What is the Limitation Period for a Malpractice Claim?
The statement of claim must be issued no later than A) two years from the date the claim arose B) two years from the date on which a claimant could first have reasonably discovered that the person suffered a malpractice claim C) in the case of a minor, one year after the minor reaches 19 years of age and D) for persons under certain mental disability, one year after the disability ceases. The time periods under B) or D) can be unpredictable based upon the facts of a case and how the law is applied to the case. Generally A) is the limitation period guideline although sometimes in cases C) is used by your lawyer to extend the date to issue the claim.
Consulting a Lawyer after a Medical Malpractice Event
A lawyer should be consulted soon after the medical malpractice event has occurred. You do not have to be committed at the time of your initial consultation with Aylward, Chislett & Whitten to commencing a lawsuit against your doctor. It is not necessary for the doctor to know that you are even considering your legal rights. (Sometimes persons with possible claims wish to maintain the option to continue the patient relationship with the same doctor or other close colleagues of the same doctor.)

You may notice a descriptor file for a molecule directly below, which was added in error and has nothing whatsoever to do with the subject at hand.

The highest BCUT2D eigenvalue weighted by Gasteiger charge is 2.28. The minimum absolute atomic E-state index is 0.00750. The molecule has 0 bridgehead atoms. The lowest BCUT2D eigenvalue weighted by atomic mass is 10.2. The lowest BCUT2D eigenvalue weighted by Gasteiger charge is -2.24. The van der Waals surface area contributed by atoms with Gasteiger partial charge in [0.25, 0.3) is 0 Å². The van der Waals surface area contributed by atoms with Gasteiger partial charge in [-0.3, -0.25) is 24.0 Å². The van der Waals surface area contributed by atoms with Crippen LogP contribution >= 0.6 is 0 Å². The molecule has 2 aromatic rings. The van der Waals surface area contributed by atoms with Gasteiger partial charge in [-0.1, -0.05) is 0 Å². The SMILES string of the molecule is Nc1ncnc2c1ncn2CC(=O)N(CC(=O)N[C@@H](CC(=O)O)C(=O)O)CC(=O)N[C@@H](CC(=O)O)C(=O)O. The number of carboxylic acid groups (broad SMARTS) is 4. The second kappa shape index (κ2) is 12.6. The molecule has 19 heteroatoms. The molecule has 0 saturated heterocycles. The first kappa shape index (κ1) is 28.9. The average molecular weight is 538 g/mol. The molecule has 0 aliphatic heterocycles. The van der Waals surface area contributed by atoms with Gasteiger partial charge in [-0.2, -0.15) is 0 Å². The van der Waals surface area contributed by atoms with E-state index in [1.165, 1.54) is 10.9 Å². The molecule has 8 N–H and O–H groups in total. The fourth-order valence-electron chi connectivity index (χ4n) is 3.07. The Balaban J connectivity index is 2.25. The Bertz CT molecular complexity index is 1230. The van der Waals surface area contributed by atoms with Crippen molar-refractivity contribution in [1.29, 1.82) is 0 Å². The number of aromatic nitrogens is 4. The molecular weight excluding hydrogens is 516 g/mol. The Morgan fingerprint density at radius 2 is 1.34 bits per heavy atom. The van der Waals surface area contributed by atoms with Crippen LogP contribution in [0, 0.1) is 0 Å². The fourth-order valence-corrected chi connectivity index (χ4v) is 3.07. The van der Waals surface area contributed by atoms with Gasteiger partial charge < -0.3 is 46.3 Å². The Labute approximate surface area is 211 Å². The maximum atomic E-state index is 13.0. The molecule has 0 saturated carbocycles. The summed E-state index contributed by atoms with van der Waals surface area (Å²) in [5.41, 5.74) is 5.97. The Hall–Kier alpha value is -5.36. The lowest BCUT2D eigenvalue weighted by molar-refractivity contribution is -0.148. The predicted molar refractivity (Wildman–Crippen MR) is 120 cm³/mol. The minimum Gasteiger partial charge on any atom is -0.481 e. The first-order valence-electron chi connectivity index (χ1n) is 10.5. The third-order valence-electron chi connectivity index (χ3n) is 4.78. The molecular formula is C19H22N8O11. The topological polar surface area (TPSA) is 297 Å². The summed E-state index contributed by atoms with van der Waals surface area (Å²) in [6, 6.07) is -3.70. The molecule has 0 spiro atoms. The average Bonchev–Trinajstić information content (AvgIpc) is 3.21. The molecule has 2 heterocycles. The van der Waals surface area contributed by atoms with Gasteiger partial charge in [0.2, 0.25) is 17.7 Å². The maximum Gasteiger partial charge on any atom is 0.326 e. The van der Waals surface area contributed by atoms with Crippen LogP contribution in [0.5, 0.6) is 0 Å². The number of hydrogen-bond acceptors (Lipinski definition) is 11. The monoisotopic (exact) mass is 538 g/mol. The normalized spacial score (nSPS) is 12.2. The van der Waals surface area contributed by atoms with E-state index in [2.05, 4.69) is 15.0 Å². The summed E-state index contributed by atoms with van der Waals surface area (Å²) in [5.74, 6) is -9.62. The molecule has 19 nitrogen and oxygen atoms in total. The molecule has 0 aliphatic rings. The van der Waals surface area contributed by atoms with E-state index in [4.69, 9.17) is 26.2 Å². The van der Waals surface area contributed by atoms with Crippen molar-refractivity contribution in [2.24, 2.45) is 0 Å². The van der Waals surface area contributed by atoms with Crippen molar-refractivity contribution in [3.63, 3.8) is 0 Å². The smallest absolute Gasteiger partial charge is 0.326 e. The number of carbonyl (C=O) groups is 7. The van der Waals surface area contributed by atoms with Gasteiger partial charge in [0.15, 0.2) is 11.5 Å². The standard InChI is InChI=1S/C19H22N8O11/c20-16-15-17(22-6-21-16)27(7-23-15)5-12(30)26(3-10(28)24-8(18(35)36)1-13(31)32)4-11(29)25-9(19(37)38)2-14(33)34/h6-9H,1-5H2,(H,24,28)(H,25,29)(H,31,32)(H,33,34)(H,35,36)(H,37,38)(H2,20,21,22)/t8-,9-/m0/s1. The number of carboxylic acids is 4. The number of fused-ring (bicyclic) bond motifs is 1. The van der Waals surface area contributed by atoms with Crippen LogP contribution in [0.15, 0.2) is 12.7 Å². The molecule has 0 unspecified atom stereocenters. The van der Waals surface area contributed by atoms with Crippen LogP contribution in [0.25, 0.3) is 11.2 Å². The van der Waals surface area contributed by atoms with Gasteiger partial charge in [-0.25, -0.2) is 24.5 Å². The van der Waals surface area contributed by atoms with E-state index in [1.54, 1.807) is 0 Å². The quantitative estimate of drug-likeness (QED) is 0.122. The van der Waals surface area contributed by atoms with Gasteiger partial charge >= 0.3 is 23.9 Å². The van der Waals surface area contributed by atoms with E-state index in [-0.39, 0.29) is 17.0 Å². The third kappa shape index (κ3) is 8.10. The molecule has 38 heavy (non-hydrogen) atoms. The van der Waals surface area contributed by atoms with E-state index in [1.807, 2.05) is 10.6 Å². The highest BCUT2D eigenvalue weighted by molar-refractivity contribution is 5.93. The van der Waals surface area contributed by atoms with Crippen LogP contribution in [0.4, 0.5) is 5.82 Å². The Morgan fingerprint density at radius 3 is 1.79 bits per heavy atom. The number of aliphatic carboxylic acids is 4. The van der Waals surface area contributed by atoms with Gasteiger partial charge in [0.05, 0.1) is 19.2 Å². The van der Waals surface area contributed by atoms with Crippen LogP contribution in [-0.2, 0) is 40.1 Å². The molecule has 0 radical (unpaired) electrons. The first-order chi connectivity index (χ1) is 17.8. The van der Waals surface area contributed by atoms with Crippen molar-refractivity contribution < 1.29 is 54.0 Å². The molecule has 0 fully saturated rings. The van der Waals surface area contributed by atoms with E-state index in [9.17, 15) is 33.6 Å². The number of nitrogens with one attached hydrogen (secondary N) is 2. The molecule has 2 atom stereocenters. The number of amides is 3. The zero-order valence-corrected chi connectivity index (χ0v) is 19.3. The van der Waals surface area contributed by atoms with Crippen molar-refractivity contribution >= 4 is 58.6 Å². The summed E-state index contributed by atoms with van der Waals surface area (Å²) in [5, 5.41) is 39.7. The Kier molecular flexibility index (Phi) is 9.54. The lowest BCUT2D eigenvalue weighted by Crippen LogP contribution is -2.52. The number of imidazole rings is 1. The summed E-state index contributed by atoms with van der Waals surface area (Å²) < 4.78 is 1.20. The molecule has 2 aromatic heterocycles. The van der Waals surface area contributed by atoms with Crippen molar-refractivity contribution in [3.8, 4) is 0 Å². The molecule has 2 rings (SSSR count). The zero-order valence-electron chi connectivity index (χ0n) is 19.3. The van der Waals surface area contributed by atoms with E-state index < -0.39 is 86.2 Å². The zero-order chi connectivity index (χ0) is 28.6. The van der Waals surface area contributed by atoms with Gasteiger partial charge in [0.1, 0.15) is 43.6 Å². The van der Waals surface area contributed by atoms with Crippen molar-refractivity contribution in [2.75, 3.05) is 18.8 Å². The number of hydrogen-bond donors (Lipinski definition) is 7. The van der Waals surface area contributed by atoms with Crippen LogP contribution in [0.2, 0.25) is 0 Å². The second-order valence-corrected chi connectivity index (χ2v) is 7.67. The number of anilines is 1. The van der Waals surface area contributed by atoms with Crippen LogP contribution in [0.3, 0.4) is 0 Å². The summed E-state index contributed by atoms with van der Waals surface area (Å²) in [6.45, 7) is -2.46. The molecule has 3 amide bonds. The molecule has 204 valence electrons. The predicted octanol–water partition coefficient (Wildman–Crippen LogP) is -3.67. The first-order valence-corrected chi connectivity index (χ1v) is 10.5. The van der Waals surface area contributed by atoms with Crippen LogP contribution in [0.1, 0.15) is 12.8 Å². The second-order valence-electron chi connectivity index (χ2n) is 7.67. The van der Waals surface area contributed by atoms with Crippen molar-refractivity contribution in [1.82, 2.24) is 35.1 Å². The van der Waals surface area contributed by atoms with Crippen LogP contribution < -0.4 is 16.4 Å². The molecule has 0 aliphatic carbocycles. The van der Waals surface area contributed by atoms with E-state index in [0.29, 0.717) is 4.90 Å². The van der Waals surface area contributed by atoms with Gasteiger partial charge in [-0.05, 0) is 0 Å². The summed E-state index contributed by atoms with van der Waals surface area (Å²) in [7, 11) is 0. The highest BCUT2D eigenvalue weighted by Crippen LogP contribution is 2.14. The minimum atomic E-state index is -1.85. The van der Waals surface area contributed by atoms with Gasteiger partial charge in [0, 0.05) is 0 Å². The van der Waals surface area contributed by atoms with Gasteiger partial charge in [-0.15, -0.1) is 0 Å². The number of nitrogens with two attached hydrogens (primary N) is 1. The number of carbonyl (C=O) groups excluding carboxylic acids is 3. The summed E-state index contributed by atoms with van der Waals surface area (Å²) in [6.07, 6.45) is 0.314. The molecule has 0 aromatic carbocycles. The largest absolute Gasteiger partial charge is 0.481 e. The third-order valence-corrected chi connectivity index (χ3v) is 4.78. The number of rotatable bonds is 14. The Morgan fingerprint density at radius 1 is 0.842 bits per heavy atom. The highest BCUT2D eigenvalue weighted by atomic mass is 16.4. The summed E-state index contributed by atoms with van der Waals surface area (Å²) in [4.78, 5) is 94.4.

The earlier you consult with Aylward, Chislett & Whitten, the better. Necessary information and evidence can be obtained much more readily. If the decision is to proceed with a claim, the defendant is usually put on early notice of the claim. This especially applies in birth injury claims or other claims which result in severe impairment or mental disability. It makes it very difficult to litigate or settle a case if the defendant has known nothing about the claim or had a wrong impression no claim would be made.
You should never rely upon the operation of a limitation period to delay consulting a lawyer. Limitation periods force legal deadlines in the legal process. Limitation periods are not intended to delay consultation with a lawyer.
Disclaimer: The information contained in this blog is general in nature and may not apply to your circumstances. Individual blogs are current as of the date of the blog. The blogs do not constitute legal advice. Aylward, Chislett & Whitten provides legal advice to clients and accepts legal liability only towards persons who are clients of the firm. If you require or believe you may require legal advice in relation to a potential claim, you should consult with this law firm or another law firm.